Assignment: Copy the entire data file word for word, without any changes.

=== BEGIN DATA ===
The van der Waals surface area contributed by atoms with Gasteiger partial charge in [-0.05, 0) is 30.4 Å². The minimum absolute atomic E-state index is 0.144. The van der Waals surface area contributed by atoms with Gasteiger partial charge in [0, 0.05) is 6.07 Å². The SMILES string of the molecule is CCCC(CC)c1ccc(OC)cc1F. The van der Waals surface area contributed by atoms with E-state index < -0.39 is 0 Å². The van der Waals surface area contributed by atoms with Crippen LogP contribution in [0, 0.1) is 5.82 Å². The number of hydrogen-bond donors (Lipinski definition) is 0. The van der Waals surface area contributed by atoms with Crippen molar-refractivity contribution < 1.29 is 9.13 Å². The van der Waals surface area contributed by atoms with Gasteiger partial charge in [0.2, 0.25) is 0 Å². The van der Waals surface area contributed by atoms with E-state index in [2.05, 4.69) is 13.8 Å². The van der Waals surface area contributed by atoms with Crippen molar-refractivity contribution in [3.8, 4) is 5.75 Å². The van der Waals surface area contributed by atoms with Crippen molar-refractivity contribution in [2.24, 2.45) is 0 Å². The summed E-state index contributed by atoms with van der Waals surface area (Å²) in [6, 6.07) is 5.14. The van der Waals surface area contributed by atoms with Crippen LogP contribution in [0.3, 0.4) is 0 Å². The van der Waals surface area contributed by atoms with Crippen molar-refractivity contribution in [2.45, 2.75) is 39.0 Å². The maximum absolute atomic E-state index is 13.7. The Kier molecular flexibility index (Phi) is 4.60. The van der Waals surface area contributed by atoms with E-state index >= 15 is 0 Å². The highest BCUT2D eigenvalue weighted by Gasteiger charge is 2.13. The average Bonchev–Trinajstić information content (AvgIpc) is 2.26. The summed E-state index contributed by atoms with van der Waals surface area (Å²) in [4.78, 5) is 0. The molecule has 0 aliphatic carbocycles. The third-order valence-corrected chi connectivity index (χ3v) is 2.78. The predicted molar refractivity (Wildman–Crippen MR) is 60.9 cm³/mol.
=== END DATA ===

The van der Waals surface area contributed by atoms with Gasteiger partial charge in [-0.05, 0) is 30.4 Å². The minimum absolute atomic E-state index is 0.144. The van der Waals surface area contributed by atoms with Gasteiger partial charge in [0, 0.05) is 6.07 Å². The SMILES string of the molecule is CCCC(CC)c1ccc(OC)cc1F. The van der Waals surface area contributed by atoms with E-state index < -0.39 is 0 Å². The van der Waals surface area contributed by atoms with Crippen LogP contribution in [0, 0.1) is 5.82 Å². The number of hydrogen-bond donors (Lipinski definition) is 0. The van der Waals surface area contributed by atoms with Crippen molar-refractivity contribution < 1.29 is 9.13 Å². The van der Waals surface area contributed by atoms with Gasteiger partial charge in [0.2, 0.25) is 0 Å². The van der Waals surface area contributed by atoms with E-state index in [2.05, 4.69) is 13.8 Å². The van der Waals surface area contributed by atoms with Crippen molar-refractivity contribution in [3.8, 4) is 5.75 Å². The van der Waals surface area contributed by atoms with Crippen molar-refractivity contribution in [2.24, 2.45) is 0 Å². The summed E-state index contributed by atoms with van der Waals surface area (Å²) in [6, 6.07) is 5.14. The van der Waals surface area contributed by atoms with Crippen LogP contribution in [0.3, 0.4) is 0 Å². The van der Waals surface area contributed by atoms with Crippen molar-refractivity contribution in [2.45, 2.75) is 39.0 Å². The maximum absolute atomic E-state index is 13.7. The Kier molecular flexibility index (Phi) is 4.60. The van der Waals surface area contributed by atoms with E-state index >= 15 is 0 Å². The highest BCUT2D eigenvalue weighted by Gasteiger charge is 2.13. The average Bonchev–Trinajstić information content (AvgIpc) is 2.26. The summed E-state index contributed by atoms with van der Waals surface area (Å²) in [4.78, 5) is 0. The molecule has 0 aliphatic carbocycles. The third-order valence-corrected chi connectivity index (χ3v) is 2.78. The predicted molar refractivity (Wildman–Crippen MR) is 60.9 cm³/mol.